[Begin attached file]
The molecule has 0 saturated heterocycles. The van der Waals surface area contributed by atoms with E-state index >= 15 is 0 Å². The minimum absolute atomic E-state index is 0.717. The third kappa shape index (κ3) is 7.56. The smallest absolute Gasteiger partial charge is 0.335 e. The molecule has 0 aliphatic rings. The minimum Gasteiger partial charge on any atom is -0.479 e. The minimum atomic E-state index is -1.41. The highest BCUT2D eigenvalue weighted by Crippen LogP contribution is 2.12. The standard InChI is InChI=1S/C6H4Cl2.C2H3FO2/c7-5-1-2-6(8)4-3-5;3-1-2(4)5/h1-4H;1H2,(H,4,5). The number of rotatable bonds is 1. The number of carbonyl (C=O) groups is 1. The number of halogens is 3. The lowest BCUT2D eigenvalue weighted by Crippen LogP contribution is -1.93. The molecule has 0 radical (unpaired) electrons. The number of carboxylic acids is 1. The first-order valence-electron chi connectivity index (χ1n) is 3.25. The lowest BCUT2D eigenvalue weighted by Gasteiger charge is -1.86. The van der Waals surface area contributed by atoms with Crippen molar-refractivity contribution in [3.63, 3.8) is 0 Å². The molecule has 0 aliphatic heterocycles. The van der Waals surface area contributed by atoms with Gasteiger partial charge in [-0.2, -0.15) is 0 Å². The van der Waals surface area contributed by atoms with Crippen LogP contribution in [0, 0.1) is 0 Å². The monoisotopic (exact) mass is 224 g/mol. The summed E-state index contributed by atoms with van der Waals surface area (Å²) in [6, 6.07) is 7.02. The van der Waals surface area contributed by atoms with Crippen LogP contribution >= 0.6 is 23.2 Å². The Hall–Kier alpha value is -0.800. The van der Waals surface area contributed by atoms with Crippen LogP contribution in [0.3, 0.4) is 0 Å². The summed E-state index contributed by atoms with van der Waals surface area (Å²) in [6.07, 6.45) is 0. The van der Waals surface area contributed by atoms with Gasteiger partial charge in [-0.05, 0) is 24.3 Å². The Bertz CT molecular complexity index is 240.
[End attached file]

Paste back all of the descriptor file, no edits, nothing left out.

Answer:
The molecule has 0 saturated heterocycles. The van der Waals surface area contributed by atoms with E-state index >= 15 is 0 Å². The minimum absolute atomic E-state index is 0.717. The third kappa shape index (κ3) is 7.56. The smallest absolute Gasteiger partial charge is 0.335 e. The molecule has 0 aliphatic rings. The minimum Gasteiger partial charge on any atom is -0.479 e. The minimum atomic E-state index is -1.41. The highest BCUT2D eigenvalue weighted by Crippen LogP contribution is 2.12. The standard InChI is InChI=1S/C6H4Cl2.C2H3FO2/c7-5-1-2-6(8)4-3-5;3-1-2(4)5/h1-4H;1H2,(H,4,5). The number of rotatable bonds is 1. The number of carbonyl (C=O) groups is 1. The number of halogens is 3. The lowest BCUT2D eigenvalue weighted by Crippen LogP contribution is -1.93. The molecule has 0 radical (unpaired) electrons. The number of carboxylic acids is 1. The first-order valence-electron chi connectivity index (χ1n) is 3.25. The lowest BCUT2D eigenvalue weighted by Gasteiger charge is -1.86. The van der Waals surface area contributed by atoms with Crippen molar-refractivity contribution in [3.63, 3.8) is 0 Å². The molecule has 0 aliphatic heterocycles. The van der Waals surface area contributed by atoms with Gasteiger partial charge in [-0.2, -0.15) is 0 Å². The van der Waals surface area contributed by atoms with Crippen LogP contribution in [0, 0.1) is 0 Å². The monoisotopic (exact) mass is 224 g/mol. The summed E-state index contributed by atoms with van der Waals surface area (Å²) in [6, 6.07) is 7.02. The van der Waals surface area contributed by atoms with Crippen LogP contribution >= 0.6 is 23.2 Å². The Hall–Kier alpha value is -0.800. The van der Waals surface area contributed by atoms with Crippen LogP contribution in [0.3, 0.4) is 0 Å². The summed E-state index contributed by atoms with van der Waals surface area (Å²) in [6.07, 6.45) is 0. The van der Waals surface area contributed by atoms with Gasteiger partial charge in [-0.05, 0) is 24.3 Å². The Bertz CT molecular complexity index is 240.